Source of yellow water in Russian section of ISS identified

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The yellow water found in Russian section of ISS earlier this week was caused by the ordinary crust deposits that formed on the inside of a water-heating unit, what the Russians have labeled a “samovar” and we would probably call a teapot.

Limescale crust inside a ‘samovar’ whose service life had expired was the cause for the appearance of yellow water admixtures in the Russian segment of the International Space Station (ISS), First Deputy CEO for Space Systems’ Flight Operation and Tests at Energia Rocket and Space Corporation Vladimir Solovyov told TASS on Tuesday. “A household cause is behind the emergence of the yellow admixtures in the water. Routine limescale crust had formed in the water-heating unit, which had reached the end of its service life. There is nothing terrible in that as we are regularly confronted with such things on Earth. The problem is solved quite easily, we will just promptly replace this unit, which cosmonauts normally call ‘samovar’ with a reserve one,” Solovyov explained.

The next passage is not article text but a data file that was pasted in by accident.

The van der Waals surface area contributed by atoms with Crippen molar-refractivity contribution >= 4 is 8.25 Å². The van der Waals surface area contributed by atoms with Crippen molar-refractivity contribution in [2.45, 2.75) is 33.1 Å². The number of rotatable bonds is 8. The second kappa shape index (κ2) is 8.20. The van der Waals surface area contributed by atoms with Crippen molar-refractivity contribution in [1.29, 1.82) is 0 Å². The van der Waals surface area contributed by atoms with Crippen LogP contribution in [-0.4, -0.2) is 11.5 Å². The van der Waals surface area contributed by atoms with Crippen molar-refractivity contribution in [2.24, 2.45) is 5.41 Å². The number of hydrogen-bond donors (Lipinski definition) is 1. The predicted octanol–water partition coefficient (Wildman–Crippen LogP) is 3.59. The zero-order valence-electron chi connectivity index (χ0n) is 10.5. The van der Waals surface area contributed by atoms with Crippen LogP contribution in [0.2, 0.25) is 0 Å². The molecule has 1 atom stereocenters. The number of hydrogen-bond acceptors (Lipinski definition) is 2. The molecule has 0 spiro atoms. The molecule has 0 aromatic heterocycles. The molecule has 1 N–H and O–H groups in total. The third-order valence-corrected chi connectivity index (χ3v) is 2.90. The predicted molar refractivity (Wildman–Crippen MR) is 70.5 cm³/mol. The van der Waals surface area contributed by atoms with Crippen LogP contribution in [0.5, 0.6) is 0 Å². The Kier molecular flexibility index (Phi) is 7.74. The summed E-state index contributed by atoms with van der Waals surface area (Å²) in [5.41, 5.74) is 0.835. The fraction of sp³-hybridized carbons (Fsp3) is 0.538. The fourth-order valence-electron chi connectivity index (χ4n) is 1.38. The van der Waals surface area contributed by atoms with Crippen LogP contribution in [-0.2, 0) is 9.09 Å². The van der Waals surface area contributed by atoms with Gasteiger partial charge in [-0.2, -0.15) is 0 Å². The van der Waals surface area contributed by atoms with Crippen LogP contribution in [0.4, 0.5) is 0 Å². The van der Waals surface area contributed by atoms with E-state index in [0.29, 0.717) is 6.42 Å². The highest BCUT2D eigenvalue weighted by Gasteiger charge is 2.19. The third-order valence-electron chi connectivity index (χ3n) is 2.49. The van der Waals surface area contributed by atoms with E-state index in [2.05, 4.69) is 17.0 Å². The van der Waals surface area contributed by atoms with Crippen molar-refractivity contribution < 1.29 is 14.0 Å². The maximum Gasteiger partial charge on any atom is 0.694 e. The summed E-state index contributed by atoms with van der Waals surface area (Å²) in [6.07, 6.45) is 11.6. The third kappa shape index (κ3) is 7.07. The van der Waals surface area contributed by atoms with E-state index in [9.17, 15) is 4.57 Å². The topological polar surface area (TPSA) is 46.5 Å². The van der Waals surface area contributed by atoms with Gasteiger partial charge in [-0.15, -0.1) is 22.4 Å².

Anyone who has used a teapot to boil water for years will eventually have to replace it because of the development of a crust on its inside surface. This is what has happened here. It appears the Russian article today was in response to panicked news reports earlier in the week about the appearance of the yellow water and the need for the Russians to use water from the American segment while they pinned down the cause, a procedure that is quite routine.



  • geoffc

    Or boil some acetic acid/ white vinegar in it.

    Disposable society in space may be too expensive to maintain.

    In space can anyone hear you scream when the CLR does not work?

  • mivenho

    Why don’t they use deionized water?

  • Edward

    mivenho asked: “Why don’t they use deionized water?

    I’m not sure about the Russian section, but the American section uses water distilled from a couple of sources. The humidity in the air is increased due to breathing, as we all exhale a little water vapor with each breath. The excess humidity is collected and distilled for use in the drinking system. Recently the US sent up a distillery for purifying astronaut urine for use in the drinking system, too. These systems will be needed for long duration deep-space flights, where fresh water from Earth is not as easily available as on the ISS.

    Some water is still taken up to the ISS, because recycling is not 100% efficient.

  • wodun

    Thought the same as the commenters above, why not vinegar?

    Maybe they haven’t tested to see how vinegar and mineral deposits will react in space?

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